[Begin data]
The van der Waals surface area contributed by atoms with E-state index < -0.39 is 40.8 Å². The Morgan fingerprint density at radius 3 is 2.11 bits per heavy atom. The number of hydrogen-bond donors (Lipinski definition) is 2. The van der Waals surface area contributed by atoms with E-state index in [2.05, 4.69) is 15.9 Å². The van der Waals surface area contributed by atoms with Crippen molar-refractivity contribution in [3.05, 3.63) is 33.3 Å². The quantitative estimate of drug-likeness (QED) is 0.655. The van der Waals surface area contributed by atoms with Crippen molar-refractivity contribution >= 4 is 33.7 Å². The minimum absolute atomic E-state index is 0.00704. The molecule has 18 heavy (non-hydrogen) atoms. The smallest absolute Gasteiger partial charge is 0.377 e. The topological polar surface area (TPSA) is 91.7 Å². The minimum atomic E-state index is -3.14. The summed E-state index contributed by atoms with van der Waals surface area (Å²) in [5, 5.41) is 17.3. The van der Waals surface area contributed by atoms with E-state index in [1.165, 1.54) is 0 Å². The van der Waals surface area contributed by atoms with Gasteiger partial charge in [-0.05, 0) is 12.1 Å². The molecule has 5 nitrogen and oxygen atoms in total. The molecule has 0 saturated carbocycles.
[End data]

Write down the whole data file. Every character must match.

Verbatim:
The van der Waals surface area contributed by atoms with E-state index < -0.39 is 40.8 Å². The Morgan fingerprint density at radius 3 is 2.11 bits per heavy atom. The number of hydrogen-bond donors (Lipinski definition) is 2. The van der Waals surface area contributed by atoms with E-state index in [2.05, 4.69) is 15.9 Å². The van der Waals surface area contributed by atoms with Crippen molar-refractivity contribution in [3.05, 3.63) is 33.3 Å². The quantitative estimate of drug-likeness (QED) is 0.655. The van der Waals surface area contributed by atoms with Crippen molar-refractivity contribution >= 4 is 33.7 Å². The minimum absolute atomic E-state index is 0.00704. The molecule has 18 heavy (non-hydrogen) atoms. The smallest absolute Gasteiger partial charge is 0.377 e. The topological polar surface area (TPSA) is 91.7 Å². The minimum atomic E-state index is -3.14. The summed E-state index contributed by atoms with van der Waals surface area (Å²) in [5, 5.41) is 17.3. The van der Waals surface area contributed by atoms with E-state index in [1.165, 1.54) is 0 Å². The van der Waals surface area contributed by atoms with Gasteiger partial charge in [-0.05, 0) is 12.1 Å². The molecule has 5 nitrogen and oxygen atoms in total. The molecule has 0 saturated carbocycles.